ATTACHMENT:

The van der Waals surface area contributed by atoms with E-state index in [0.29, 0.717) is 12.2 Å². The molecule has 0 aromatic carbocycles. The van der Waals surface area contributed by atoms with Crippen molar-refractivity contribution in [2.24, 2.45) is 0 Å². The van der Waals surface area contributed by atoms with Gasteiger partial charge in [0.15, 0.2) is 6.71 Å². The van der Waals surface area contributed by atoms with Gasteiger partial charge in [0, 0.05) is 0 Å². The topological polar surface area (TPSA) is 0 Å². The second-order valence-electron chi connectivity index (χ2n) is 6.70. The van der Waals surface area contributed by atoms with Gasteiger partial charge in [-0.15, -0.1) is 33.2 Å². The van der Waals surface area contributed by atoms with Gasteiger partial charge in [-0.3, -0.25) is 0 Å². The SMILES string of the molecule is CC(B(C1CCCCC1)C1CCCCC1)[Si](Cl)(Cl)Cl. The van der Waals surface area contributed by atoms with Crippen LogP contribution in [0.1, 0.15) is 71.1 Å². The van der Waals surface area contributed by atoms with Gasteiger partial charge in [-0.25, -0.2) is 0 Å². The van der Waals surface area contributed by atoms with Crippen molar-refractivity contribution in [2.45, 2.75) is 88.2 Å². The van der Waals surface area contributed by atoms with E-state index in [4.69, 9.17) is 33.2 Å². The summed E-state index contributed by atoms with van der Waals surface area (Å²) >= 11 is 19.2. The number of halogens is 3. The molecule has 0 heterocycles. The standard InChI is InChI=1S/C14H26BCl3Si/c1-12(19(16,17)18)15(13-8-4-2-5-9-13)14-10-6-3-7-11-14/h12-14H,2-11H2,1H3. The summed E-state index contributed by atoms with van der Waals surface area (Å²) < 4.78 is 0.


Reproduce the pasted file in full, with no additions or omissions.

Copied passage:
The van der Waals surface area contributed by atoms with E-state index in [0.29, 0.717) is 12.2 Å². The molecule has 0 aromatic carbocycles. The van der Waals surface area contributed by atoms with Crippen molar-refractivity contribution in [2.24, 2.45) is 0 Å². The van der Waals surface area contributed by atoms with Gasteiger partial charge in [0.15, 0.2) is 6.71 Å². The van der Waals surface area contributed by atoms with Gasteiger partial charge in [0, 0.05) is 0 Å². The topological polar surface area (TPSA) is 0 Å². The second-order valence-electron chi connectivity index (χ2n) is 6.70. The van der Waals surface area contributed by atoms with Gasteiger partial charge in [-0.15, -0.1) is 33.2 Å². The van der Waals surface area contributed by atoms with Gasteiger partial charge in [-0.3, -0.25) is 0 Å². The SMILES string of the molecule is CC(B(C1CCCCC1)C1CCCCC1)[Si](Cl)(Cl)Cl. The van der Waals surface area contributed by atoms with Crippen LogP contribution in [0.1, 0.15) is 71.1 Å². The van der Waals surface area contributed by atoms with Gasteiger partial charge in [-0.25, -0.2) is 0 Å². The van der Waals surface area contributed by atoms with Crippen molar-refractivity contribution in [2.45, 2.75) is 88.2 Å². The van der Waals surface area contributed by atoms with E-state index in [4.69, 9.17) is 33.2 Å². The summed E-state index contributed by atoms with van der Waals surface area (Å²) >= 11 is 19.2. The number of halogens is 3. The molecule has 0 heterocycles. The standard InChI is InChI=1S/C14H26BCl3Si/c1-12(19(16,17)18)15(13-8-4-2-5-9-13)14-10-6-3-7-11-14/h12-14H,2-11H2,1H3. The summed E-state index contributed by atoms with van der Waals surface area (Å²) < 4.78 is 0.